An unstable young woman escapes from a reformatory for very, very wayward girls and deceptively finds shelter in the kind home of a frighteningly nice and decent family. Little by little, ... See full summary »
Víctor Manuel Mendoza
Hell-bent on revenge, the cocky reform-school runaway, El Jaibo, returns to his old neighbourhood in post-World-War-II Mexico City's poor and squalid slums, to reunite with his faithful gang of juvenile delinquents and street urchins. However, as the dangerous ringleader lives and breathes retribution, his destructive obsession to find the informant who supposedly sent him to jail will intricately interweave his bitter fate with that of Pedro, his weak and unwitting accessory, in a despicable act of pure evil. In the end, are humans inherently good or bad--and above all--is immorality contingent with society?Written by
[addressing his mother, just before she leaves him at the Farm School]
Just now you remember that I'm your son.
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SPOILER: In the director's cut, Pedro is stabbed to death by Jaibo, and Meche and her grandfather dump his body outside the town. The blind man denounces Jaibo to the police, who shoot Jaibo when fleeing arrest. Pedro's mother is left alone alone, in despair. A shorter "happy" ending, never used by the director, was filmed probably to accommodate censorship authorities or the sensibilities of the distributors: Jaibo dies in an accidental fall when he's fighting Pedro, who retrieves the stolen banknote from him. Pedro has a short conversation with Ojitos, and then returns to the reformatory farm-school (to a loud musical crescendo). See more »
Buñuel's most serious, concerned and poignant film. If 'les Quatre cent coups' (1959, Truffaut) is good, this is brilliant. Only the cinematography, which is still very good, can not equal the level of that film. Everything in this meticulous film has a purpose: nothing is left to coincidence and 10 seconds missed is fatal (the brilliance we're only used from Kurosawa and Eisenstein). Buñuel uses his intuitive graphics and metaphoric sequences, rather than fancy lighting and cocky cinematography, to emphasize his concern with the boys (the protagonists: the 'forgotten ones') and his aversion to the apathy of the fathers (who haven't much screen time) who mind-numbed think about sanctions rather than the causes of the delinquency.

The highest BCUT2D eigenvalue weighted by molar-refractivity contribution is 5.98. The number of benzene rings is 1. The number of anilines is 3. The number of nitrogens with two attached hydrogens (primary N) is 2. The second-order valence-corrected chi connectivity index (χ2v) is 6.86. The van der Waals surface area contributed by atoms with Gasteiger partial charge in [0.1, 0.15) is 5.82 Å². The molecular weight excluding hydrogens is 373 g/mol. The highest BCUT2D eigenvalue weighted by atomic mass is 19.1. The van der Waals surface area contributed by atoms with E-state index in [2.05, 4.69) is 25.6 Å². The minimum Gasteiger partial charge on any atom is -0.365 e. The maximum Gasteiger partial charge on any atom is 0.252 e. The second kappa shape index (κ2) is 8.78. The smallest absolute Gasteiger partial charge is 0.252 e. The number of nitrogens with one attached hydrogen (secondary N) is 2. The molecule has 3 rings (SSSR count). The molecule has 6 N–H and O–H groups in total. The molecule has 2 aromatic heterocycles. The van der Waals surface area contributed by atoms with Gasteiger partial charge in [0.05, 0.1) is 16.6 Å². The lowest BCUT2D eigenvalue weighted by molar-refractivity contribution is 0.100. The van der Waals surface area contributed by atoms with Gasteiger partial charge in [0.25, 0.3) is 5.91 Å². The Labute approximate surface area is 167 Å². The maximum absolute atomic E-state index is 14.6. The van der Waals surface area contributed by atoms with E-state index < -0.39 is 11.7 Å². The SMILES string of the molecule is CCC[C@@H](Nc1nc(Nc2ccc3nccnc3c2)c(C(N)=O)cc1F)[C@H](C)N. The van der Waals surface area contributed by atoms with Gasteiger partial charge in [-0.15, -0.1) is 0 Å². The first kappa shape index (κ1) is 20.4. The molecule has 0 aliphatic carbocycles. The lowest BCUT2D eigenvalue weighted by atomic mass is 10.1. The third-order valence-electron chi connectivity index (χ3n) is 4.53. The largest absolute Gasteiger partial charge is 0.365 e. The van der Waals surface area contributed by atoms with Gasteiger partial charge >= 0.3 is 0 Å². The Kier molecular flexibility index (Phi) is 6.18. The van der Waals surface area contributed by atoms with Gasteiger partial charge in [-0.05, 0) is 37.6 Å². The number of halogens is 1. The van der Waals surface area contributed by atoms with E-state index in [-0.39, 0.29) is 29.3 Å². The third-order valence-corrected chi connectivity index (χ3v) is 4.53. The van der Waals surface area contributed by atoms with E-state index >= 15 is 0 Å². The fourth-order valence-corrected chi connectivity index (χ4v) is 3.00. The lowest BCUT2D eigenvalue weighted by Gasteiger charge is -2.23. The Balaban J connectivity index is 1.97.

'Los Olvidados' deals with the distance between two generations, especially the distance between fathers and sons. Where that distance in 'a Clockwork Orange' and 'Fight Club' leads to virtually unbridled violence, and in 'les Quatre cent coups' (1959, Truffaut) to other misdemeanors, not to mention the innocent mischief in 'les Mistons' (1957, Truffaut, short), here it leads to callousness and abuse of whatever is in the way. But in the way of what? Do the lives of 'the forgotten ones' have a direction at all, apart from trite survival?
Although M (1931, Fritz Lang) already focuses on the psychological problems that delinquents can have (first serial killer on celluloid ever), the other movies mentioned above are all younger, so I tend to believe that Los Olvidados was a groundbreaking film and inspired the other filmmakers. Correct me if I'm wrong. Los Olvidados deals with the distance from the apathetic parents, in Clockwork the parents are petit-bourgeois populace, in Fight Club seem to exist no parents at all (generation x) and in Quatre cent coups the parents have their own problems and not enough persuasiveness to create a solid ground. Finally Los Olvidados reminded me of 'Rocco e i suoi fratelli' (1962, Visconti), where a family moves to the city too and a disciplinary father figure lacks.
This is another Buñuel film that seems to have no precise beginning and no end. It's just there with all its brilliance to raise a matter, and should not be missed, for it demands a distinguished place in film history somewhere between M and A Clockwork Orange.
Why o why can't we vote 11 :(
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